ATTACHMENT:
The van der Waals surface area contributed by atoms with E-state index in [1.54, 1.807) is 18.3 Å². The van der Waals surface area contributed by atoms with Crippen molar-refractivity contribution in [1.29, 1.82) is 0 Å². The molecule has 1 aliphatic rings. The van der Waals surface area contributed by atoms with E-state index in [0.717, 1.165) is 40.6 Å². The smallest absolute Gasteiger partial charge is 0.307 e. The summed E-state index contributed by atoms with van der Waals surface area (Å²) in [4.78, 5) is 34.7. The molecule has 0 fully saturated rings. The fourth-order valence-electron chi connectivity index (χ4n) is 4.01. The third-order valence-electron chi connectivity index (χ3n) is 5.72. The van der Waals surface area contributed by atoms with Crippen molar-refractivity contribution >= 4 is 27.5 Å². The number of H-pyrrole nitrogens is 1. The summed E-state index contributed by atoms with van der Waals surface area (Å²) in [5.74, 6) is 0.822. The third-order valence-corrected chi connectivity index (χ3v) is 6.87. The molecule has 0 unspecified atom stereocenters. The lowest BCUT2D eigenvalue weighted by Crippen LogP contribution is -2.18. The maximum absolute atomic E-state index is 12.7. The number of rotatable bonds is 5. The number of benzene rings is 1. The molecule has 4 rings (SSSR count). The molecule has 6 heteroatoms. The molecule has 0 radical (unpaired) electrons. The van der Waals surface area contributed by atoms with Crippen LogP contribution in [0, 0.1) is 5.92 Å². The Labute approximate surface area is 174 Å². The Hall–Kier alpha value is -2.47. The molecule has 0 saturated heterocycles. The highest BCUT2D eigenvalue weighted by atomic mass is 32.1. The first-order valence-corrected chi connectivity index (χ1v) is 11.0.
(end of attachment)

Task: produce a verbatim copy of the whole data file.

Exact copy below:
The van der Waals surface area contributed by atoms with E-state index in [1.54, 1.807) is 18.3 Å². The van der Waals surface area contributed by atoms with Crippen molar-refractivity contribution in [1.29, 1.82) is 0 Å². The molecule has 1 aliphatic rings. The van der Waals surface area contributed by atoms with E-state index in [0.717, 1.165) is 40.6 Å². The smallest absolute Gasteiger partial charge is 0.307 e. The summed E-state index contributed by atoms with van der Waals surface area (Å²) in [4.78, 5) is 34.7. The molecule has 0 fully saturated rings. The fourth-order valence-electron chi connectivity index (χ4n) is 4.01. The third-order valence-electron chi connectivity index (χ3n) is 5.72. The van der Waals surface area contributed by atoms with Crippen molar-refractivity contribution >= 4 is 27.5 Å². The number of H-pyrrole nitrogens is 1. The summed E-state index contributed by atoms with van der Waals surface area (Å²) in [5.74, 6) is 0.822. The third-order valence-corrected chi connectivity index (χ3v) is 6.87. The molecule has 0 unspecified atom stereocenters. The lowest BCUT2D eigenvalue weighted by Crippen LogP contribution is -2.18. The maximum absolute atomic E-state index is 12.7. The number of rotatable bonds is 5. The number of benzene rings is 1. The molecule has 4 rings (SSSR count). The molecule has 6 heteroatoms. The molecule has 0 radical (unpaired) electrons. The van der Waals surface area contributed by atoms with Crippen LogP contribution in [0, 0.1) is 5.92 Å². The Labute approximate surface area is 174 Å². The Hall–Kier alpha value is -2.47. The molecule has 0 saturated heterocycles. The highest BCUT2D eigenvalue weighted by atomic mass is 32.1. The first-order valence-corrected chi connectivity index (χ1v) is 11.0.